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Alaska Supreme Court ends ban on same-sex partner benefits

[JURIST] The Alaska Supreme Court issued an opinion [PDF text] Friday ending the state practice of denying benefits to same-sex partners of public employees. While the high court determined that the policy violated the equal protection clause of the Alaska Constitution [text] because it treated unmarried heterosexual and homosexual couples differently, the benefits plans will remain in effect until the court determines a remedy. The American Civil Liberties Union of Alaska [advocacy website] deemed the ruling a victory, and predicted it could influence courts in other states. In contrast, Governor Frank H. Murkowski [official website] expressed outrage over the ruling and directed the office of Alaska Attorney General David W. Marquez [official profile] to work to overturn it. Alaska was one of the first states to impose a constitutional ban on same-sex marriage [JURIST news archive] in 1996. AP has more.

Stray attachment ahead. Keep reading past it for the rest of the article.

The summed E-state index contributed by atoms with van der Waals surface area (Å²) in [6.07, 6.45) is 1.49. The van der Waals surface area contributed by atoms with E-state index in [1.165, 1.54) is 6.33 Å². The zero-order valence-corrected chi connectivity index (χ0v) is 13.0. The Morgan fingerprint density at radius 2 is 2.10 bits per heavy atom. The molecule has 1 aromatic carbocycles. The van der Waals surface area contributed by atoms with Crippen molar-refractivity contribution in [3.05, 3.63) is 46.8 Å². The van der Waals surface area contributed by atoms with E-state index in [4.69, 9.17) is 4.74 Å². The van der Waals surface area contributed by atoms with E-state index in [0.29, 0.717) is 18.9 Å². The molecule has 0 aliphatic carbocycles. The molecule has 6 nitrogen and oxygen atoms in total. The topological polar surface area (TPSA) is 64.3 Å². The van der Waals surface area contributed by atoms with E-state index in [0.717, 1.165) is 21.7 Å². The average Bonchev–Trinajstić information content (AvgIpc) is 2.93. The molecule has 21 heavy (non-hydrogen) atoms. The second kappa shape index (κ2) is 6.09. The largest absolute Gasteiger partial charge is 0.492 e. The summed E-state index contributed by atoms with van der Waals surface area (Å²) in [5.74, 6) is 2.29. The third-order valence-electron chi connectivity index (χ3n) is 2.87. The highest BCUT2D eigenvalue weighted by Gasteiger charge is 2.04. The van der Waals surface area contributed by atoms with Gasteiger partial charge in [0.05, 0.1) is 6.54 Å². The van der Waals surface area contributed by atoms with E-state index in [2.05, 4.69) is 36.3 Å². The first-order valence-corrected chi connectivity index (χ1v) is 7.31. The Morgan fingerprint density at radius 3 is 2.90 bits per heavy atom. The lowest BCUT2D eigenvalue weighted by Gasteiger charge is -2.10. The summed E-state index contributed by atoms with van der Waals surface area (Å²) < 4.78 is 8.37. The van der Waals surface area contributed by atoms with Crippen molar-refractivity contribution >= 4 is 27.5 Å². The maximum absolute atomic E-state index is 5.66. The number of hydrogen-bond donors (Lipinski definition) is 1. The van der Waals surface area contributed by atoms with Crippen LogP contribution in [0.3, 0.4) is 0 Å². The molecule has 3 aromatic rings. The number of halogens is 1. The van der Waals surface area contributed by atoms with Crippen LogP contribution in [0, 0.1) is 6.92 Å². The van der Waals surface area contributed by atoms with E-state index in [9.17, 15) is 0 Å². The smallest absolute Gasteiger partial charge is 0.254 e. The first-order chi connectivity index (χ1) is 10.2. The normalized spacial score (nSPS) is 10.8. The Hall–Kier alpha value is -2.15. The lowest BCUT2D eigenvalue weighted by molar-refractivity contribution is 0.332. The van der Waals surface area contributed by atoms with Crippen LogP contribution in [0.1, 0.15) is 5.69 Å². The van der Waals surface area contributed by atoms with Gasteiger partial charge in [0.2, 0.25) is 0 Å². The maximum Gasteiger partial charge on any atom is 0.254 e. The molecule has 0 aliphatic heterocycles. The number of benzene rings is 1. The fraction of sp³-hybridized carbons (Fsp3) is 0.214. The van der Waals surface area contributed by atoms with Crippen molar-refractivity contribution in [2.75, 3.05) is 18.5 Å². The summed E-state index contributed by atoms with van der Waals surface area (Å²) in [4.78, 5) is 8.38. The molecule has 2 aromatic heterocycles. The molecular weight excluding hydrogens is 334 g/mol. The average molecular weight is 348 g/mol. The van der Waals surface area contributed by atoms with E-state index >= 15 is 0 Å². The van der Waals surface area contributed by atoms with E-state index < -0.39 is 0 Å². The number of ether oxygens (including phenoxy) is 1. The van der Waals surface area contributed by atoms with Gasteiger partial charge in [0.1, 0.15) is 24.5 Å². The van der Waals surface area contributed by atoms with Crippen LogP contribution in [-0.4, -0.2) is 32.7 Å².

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Paper Chase is JURIST's real-time legal news service, powered by a team of 30 law student reporters and editors led by law professor Bernard Hibbitts at the University of Pittsburgh School of Law. As an educational service, Paper Chase is dedicated to presenting important legal news and materials rapidly, objectively and intelligibly in an accessible format.

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